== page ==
The first question players ask after going through any form of performance testing is either “How’d I do?” or “Is that good?”
Every player presents with unique physical characteristics that either help them perform at a desired level or prevent them from doing so.
While there are a lot of individual considerations in interpreting testing data, it’s helpful to have an understanding of where you stack up relative to other players at your age and playing level.
This table has normative values for off-ice testing (power and strength testing) performed on male youth hockey players. The players were primarily from Tier I organizations.
This should help players to quickly identify areas of strength, and areas where they may be lagging behind the pack, which can then be used to influence their training programs.
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To your success,
P.S. If you’re interested in year-round comprehensive hockey-specific training programs for players at different ages, check out Ultimate Hockey Transformation.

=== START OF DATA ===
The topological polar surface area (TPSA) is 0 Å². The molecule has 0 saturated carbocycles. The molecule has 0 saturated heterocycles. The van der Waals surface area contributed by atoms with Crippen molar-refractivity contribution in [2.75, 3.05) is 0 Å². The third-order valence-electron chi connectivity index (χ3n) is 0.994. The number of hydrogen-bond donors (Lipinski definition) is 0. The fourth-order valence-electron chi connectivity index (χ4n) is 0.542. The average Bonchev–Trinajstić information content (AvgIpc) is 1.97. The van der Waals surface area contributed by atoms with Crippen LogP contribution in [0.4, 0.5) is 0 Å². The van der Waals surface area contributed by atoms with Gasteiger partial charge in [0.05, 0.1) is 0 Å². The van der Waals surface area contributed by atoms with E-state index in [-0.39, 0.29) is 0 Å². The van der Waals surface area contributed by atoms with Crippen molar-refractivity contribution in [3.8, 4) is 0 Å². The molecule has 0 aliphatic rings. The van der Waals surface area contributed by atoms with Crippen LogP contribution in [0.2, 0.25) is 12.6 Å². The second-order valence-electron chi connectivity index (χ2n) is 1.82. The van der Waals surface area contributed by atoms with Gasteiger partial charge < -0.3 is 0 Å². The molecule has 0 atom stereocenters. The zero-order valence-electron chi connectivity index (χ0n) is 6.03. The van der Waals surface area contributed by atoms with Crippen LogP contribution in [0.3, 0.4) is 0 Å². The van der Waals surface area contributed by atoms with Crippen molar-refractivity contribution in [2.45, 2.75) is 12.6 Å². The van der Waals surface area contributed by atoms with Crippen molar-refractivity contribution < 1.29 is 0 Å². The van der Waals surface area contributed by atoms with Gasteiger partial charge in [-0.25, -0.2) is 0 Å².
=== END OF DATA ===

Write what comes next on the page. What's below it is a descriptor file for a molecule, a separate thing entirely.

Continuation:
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Kevin has rapidly established himself as a leader in the field of physical preparation and sports science for ice hockey. He is currently the Head Performance Coach for the Boston Bruins, where he oversees all aspects of designing and implementing the team’s performance training program, as well as monitoring the players’ performance, workload and recovery. Prior to Boston, Kevin spent 2 years as an Assistant Strength and Conditioning Coach for the San Jose Sharks after serving as the Director of Performance at Endeavor Sports Performance in Pitman, NJ. He also spent 5 years as a Strength and Conditioning Coach with USA Hockey’s Women’s Olympic Hockey Team, and has been an invited speaker at conferences hosted by the NHL, NSCA, and USA Hockey.